Khan N, Afroz N, Haider A, Hassan MJ, Hashmi SH, Hasan SA. Role of fine needle aspiration, imprint and scrape cytology in the evaluation of intraoral lesions. J Cytol [serial online] 2013 [cited 2020 May 28];30:263-9. Available from: http://www.jcytol.org/text.asp?2013/30/4/263/126661



   Introduction Top


Fine needle aspiration cytology (FNAC) is routinely being used for the diagnosis of various neoplastic and non-neoplastic lesions and for both superficial and deep seated lesions. Although FNAC has been used extensively in the diagnosis of head and neck masses, [1] its use is underutilized as far as intraoral lesions are concerned. As FNAC is a minimally invasive procedure, it does offer an advantage over incisional biopsy in sensitive areas and it has a high diagnostic value when done in conjunction with a good clinical and morphological correlation.

Though many lesions in the oral cavity, floor of mouth, tongue, palate, tonsils and posterior pharyngeal wall can be needled under visual control, surprisingly little data had been published to evaluate the use of FNAC in the diagnosis of intraoral lesions. [2],[3],[4] Günhan et al.[3] pointed out that diversity of oral maxillofacial lesions, heterogeneity of cell population and the rarity of the types makes the cytological diagnosis of some of these lesions difficult.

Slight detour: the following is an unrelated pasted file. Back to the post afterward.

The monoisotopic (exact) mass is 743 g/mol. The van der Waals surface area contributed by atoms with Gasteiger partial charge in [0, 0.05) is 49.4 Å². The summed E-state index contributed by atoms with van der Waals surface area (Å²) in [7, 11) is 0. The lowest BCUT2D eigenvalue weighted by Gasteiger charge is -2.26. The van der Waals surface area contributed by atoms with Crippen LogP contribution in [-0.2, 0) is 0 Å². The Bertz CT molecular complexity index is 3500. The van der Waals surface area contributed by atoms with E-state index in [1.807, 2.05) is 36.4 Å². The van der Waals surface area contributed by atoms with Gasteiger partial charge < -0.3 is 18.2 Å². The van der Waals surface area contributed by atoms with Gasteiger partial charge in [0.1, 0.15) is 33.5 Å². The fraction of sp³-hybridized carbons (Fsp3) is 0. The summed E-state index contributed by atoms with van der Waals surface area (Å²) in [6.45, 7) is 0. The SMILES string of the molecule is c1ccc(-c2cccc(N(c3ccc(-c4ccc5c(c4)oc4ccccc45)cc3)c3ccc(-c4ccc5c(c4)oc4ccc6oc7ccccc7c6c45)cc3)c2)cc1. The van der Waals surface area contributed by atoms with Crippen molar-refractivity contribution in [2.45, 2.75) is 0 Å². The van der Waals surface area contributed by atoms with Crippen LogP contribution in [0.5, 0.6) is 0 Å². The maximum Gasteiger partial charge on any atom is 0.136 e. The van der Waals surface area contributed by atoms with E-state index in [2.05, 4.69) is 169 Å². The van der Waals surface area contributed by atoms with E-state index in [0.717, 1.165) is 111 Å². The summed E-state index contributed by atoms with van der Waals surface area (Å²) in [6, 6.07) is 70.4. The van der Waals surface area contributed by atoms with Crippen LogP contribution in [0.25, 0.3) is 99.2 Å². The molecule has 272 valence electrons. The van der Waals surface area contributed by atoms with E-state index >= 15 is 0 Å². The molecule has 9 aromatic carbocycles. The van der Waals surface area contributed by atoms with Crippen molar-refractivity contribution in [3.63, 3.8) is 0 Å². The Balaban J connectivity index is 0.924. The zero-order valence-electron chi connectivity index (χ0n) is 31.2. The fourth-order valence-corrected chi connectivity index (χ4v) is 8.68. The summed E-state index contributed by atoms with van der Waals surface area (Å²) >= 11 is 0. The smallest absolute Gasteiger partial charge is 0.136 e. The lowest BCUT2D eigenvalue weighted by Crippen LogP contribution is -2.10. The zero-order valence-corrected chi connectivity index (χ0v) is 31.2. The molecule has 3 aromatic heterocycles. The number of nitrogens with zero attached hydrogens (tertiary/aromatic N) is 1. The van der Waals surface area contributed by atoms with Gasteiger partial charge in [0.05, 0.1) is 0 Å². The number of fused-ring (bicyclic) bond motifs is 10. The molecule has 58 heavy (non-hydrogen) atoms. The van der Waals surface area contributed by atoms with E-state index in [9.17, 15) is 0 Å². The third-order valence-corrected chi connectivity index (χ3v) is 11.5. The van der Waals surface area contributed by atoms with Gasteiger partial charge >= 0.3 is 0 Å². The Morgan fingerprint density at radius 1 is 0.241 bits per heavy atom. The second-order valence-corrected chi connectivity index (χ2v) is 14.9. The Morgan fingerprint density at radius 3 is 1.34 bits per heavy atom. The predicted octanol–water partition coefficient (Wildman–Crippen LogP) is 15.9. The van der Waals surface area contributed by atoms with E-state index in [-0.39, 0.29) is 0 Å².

FNAC is a valuable procedure for the initial evaluation of intraoral lesions as it can easily differentiate inflammatory from neoplastic lesion and benign from malignant neoplasm. FNAC is simple, safe, rapid, reliable, painless, cost-effective, relatively non-invasive and easy procedure, which can be done as an out-patient department procedure without any special equipment or preparation and thus can eliminate the need for open biopsy procedure with their potential untoward effects. [3],[5],[6] Practically, there is no contraindication to FNAC as it can be done in pregnant women, children and high risk patients without any major complication. [3],[5],[6]